Media murmurs du jour

USA Today's Susan Page calls the Obama administration the most "dangerous" to media in history (5,908 shares and climbing). "White House shut out TV and print journos from last Friday's Obama-Pham meeting. Was that progress?" Washington Post's Erik Wemple pointedly asks.

Meanwhile, The Seattle Times is furious with another governmental body--the FBI, which created a phony Seattle Times story to find a bomb-threat suspect (1,008 shares). Here's a key statement from the editor. "Not only does that cross a line, it erases it," Kathy Best writes.

So Adrian Chen went and partied with some Gamergaters (at a strip club!), and then he wrote about it (2,604 shares). "The saddest little people on the internet love @AdrianChen, even as he hurts them over and over, one after another," freelance journalist Tim Carmody observes.

And Slate's Alison Griswold went in search of Uber's unicorn (1,446 shares). Griswold explains via tweet, "Uber says half of its UberX drivers in NYC make above $90,766. I looked. They looked. We didn't find one."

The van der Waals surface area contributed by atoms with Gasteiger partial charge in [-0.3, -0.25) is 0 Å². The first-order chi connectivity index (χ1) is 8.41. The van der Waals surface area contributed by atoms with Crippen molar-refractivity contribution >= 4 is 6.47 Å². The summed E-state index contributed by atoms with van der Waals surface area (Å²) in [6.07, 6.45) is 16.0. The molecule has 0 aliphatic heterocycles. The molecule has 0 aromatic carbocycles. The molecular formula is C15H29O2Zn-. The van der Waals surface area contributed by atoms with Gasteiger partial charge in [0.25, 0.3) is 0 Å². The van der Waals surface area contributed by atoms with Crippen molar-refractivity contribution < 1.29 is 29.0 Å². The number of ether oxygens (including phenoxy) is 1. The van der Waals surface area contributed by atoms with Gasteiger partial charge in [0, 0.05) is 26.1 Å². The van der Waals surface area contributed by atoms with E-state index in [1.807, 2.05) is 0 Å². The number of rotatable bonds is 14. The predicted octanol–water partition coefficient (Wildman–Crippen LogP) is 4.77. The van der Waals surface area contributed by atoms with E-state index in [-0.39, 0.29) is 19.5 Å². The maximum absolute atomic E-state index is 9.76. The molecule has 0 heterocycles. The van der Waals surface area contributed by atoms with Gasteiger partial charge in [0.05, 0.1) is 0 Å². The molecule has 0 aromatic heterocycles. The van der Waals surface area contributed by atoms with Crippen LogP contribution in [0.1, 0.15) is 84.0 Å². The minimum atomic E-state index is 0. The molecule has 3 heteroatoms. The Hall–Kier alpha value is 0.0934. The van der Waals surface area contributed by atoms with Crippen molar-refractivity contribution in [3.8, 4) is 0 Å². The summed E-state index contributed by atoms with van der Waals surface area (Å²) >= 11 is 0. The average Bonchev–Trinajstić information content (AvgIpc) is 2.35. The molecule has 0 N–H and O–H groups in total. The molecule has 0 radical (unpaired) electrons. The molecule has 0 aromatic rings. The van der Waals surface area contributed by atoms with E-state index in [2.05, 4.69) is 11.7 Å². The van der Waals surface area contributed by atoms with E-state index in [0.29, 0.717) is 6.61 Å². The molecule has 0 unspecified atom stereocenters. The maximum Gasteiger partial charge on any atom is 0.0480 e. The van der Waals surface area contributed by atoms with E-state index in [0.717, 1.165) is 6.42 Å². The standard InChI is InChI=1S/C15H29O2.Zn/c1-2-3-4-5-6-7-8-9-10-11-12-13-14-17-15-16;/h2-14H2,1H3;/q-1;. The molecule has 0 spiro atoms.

Then Sarah Frier lost her iPhone in a cab--you'll never guess where it ended up! (1,108 shares). You're welcome for the Upworthy'd teaser, by the way.

Also, The Washington Post just created the Ben Bradlee Award for Courage in Journalism, which was a beautiful gesture.

Lastly, please enjoy this Boston police K-9 puppy trying on the vest he'll eventually grow into and winning the Internet in the process.

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